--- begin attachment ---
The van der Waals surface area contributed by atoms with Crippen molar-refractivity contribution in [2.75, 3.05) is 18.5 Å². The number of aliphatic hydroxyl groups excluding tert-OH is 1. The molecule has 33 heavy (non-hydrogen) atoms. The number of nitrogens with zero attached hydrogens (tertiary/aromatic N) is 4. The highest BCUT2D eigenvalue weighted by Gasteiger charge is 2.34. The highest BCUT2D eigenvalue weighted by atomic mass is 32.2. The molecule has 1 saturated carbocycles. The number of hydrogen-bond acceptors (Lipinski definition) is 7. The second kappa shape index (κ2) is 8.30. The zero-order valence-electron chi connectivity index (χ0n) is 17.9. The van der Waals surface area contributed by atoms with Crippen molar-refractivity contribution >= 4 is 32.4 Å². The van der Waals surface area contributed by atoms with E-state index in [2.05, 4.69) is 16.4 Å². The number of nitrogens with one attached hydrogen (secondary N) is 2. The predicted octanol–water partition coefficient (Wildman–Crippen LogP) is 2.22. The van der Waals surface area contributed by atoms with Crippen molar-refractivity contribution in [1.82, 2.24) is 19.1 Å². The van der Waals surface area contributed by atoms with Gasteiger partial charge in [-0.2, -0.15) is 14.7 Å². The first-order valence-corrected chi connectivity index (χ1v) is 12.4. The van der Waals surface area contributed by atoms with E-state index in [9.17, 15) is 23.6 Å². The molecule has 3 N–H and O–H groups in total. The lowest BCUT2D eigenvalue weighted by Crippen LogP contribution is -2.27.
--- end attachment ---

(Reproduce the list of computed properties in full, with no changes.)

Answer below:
The van der Waals surface area contributed by atoms with Crippen molar-refractivity contribution in [2.75, 3.05) is 18.5 Å². The number of aliphatic hydroxyl groups excluding tert-OH is 1. The molecule has 33 heavy (non-hydrogen) atoms. The number of nitrogens with zero attached hydrogens (tertiary/aromatic N) is 4. The highest BCUT2D eigenvalue weighted by Gasteiger charge is 2.34. The highest BCUT2D eigenvalue weighted by atomic mass is 32.2. The molecule has 1 saturated carbocycles. The number of hydrogen-bond acceptors (Lipinski definition) is 7. The second kappa shape index (κ2) is 8.30. The zero-order valence-electron chi connectivity index (χ0n) is 17.9. The van der Waals surface area contributed by atoms with Crippen molar-refractivity contribution >= 4 is 32.4 Å². The van der Waals surface area contributed by atoms with E-state index in [2.05, 4.69) is 16.4 Å². The number of nitrogens with one attached hydrogen (secondary N) is 2. The predicted octanol–water partition coefficient (Wildman–Crippen LogP) is 2.22. The van der Waals surface area contributed by atoms with Crippen molar-refractivity contribution in [1.82, 2.24) is 19.1 Å². The van der Waals surface area contributed by atoms with Gasteiger partial charge in [-0.2, -0.15) is 14.7 Å². The first-order valence-corrected chi connectivity index (χ1v) is 12.4. The van der Waals surface area contributed by atoms with E-state index in [9.17, 15) is 23.6 Å². The molecule has 3 N–H and O–H groups in total. The lowest BCUT2D eigenvalue weighted by Crippen LogP contribution is -2.27.